Editorial: Suicide rate in military alarming
At the end of next month, the 30th anniversary of what was then the most watched episode of a television program will pass by.
We’re reminded of M*A*S*H with the news earlier this week on suicides in the military. In both the movie and the TV series, the music of Johnny Mandel (music) and Mike Altman (lyrics) is forever etched with the generation.
What we may or may not remember is the hit movie of 1970 was based on the novel from 1968 written by Richard Hooker. The television show had comedy, but it also played to our morals when our country was breathlessly changing.
It is about the Korean War in the 1950s, but we were captivated by the allegory as the Vietnam War, and Cold War, were ongoing when it hit the TV airwaves.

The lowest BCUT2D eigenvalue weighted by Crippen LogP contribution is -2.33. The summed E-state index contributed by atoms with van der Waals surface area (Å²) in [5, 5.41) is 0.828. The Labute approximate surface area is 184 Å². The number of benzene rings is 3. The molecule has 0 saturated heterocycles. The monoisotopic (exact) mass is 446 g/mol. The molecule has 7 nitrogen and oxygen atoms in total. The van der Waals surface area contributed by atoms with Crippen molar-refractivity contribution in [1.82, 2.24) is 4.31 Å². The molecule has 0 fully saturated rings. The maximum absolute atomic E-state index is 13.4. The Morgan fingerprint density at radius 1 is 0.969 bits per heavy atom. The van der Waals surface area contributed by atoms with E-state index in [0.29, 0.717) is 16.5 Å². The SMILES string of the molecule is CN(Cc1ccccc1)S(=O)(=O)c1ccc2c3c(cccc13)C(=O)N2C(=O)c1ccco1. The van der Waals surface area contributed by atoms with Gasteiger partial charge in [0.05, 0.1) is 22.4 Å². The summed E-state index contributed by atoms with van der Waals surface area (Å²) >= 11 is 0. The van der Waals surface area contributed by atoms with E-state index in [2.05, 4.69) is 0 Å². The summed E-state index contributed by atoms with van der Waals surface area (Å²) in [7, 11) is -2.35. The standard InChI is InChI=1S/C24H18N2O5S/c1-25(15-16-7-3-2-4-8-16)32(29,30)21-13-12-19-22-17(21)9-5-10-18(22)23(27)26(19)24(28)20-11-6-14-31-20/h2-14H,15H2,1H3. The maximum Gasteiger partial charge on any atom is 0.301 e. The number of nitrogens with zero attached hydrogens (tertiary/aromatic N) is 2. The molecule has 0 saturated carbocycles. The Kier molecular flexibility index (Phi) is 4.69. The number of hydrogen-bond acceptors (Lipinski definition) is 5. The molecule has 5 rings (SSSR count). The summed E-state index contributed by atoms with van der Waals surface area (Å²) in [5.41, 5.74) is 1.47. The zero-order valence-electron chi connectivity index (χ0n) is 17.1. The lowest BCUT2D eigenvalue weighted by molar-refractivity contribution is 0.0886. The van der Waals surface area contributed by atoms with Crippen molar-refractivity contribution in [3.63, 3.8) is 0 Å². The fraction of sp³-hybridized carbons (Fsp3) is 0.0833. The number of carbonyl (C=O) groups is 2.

That suicide is painless
It brings on many changes
and I can take or leave it if I please.
Etched with our generations enduring the recent war on terror is the sobering reality that suicide is a part of war. In the movie, Pvt. Seidman sings it during the dentist’s failed attempt to end his life. But we know it is more than that.
The military said suicides numbered 349 last year, more deaths than by military combat. The forecast for this year is worse.
Coming home is no easy maneuver. We can’t be there for every high risk individual and moments they encounter, but more has to be done.
The game of life is hard to play
I’m gonna lose it anyway
The losing card I’ll someday lay
so this is all I have to say.
The factors are numerous, from environments left behind to new ones encountered. Hard to believe, but it can actually be more scary here than in combat. Uncertainties of life can work that way.
It is incumbent on our military to know who is sent into combat, for those surrounding them to understand who they are upon returning, and for family members and friends to be a bridge at all times.